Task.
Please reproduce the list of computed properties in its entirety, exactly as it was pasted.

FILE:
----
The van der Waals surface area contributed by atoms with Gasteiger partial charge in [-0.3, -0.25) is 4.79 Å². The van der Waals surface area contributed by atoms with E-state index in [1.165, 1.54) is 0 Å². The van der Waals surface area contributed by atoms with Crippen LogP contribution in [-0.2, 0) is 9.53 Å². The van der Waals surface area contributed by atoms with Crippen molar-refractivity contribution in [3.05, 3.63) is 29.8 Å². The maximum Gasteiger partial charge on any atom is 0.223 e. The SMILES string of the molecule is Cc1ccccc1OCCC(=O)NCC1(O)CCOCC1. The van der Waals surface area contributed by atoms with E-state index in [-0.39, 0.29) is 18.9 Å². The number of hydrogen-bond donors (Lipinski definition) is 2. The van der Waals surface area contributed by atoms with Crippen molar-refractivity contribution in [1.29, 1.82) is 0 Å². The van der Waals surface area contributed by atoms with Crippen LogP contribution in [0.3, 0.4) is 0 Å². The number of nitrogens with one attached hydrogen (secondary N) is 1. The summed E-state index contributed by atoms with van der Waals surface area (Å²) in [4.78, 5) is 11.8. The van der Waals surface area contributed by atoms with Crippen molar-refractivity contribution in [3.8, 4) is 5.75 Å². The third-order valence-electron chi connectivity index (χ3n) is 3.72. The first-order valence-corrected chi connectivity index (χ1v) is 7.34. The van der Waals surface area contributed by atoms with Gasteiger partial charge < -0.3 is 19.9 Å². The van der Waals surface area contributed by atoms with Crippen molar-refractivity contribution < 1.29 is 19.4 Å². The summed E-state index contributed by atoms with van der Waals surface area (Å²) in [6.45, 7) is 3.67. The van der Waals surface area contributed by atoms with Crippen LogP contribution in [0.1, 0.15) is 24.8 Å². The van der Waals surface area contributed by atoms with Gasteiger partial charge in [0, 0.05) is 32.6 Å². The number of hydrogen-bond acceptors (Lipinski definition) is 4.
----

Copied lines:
The van der Waals surface area contributed by atoms with Gasteiger partial charge in [-0.3, -0.25) is 4.79 Å². The van der Waals surface area contributed by atoms with E-state index in [1.165, 1.54) is 0 Å². The van der Waals surface area contributed by atoms with Crippen LogP contribution in [-0.2, 0) is 9.53 Å². The van der Waals surface area contributed by atoms with Crippen molar-refractivity contribution in [3.05, 3.63) is 29.8 Å². The maximum Gasteiger partial charge on any atom is 0.223 e. The SMILES string of the molecule is Cc1ccccc1OCCC(=O)NCC1(O)CCOCC1. The van der Waals surface area contributed by atoms with E-state index in [-0.39, 0.29) is 18.9 Å². The number of hydrogen-bond donors (Lipinski definition) is 2. The van der Waals surface area contributed by atoms with Crippen molar-refractivity contribution in [1.29, 1.82) is 0 Å². The van der Waals surface area contributed by atoms with Crippen LogP contribution in [0.3, 0.4) is 0 Å². The number of nitrogens with one attached hydrogen (secondary N) is 1. The summed E-state index contributed by atoms with van der Waals surface area (Å²) in [4.78, 5) is 11.8. The van der Waals surface area contributed by atoms with Crippen molar-refractivity contribution in [3.8, 4) is 5.75 Å². The third-order valence-electron chi connectivity index (χ3n) is 3.72. The first-order valence-corrected chi connectivity index (χ1v) is 7.34. The van der Waals surface area contributed by atoms with Gasteiger partial charge < -0.3 is 19.9 Å². The van der Waals surface area contributed by atoms with Crippen molar-refractivity contribution < 1.29 is 19.4 Å². The summed E-state index contributed by atoms with van der Waals surface area (Å²) in [6.45, 7) is 3.67. The van der Waals surface area contributed by atoms with Crippen LogP contribution in [0.1, 0.15) is 24.8 Å². The van der Waals surface area contributed by atoms with Gasteiger partial charge in [0, 0.05) is 32.6 Å². The number of hydrogen-bond acceptors (Lipinski definition) is 4.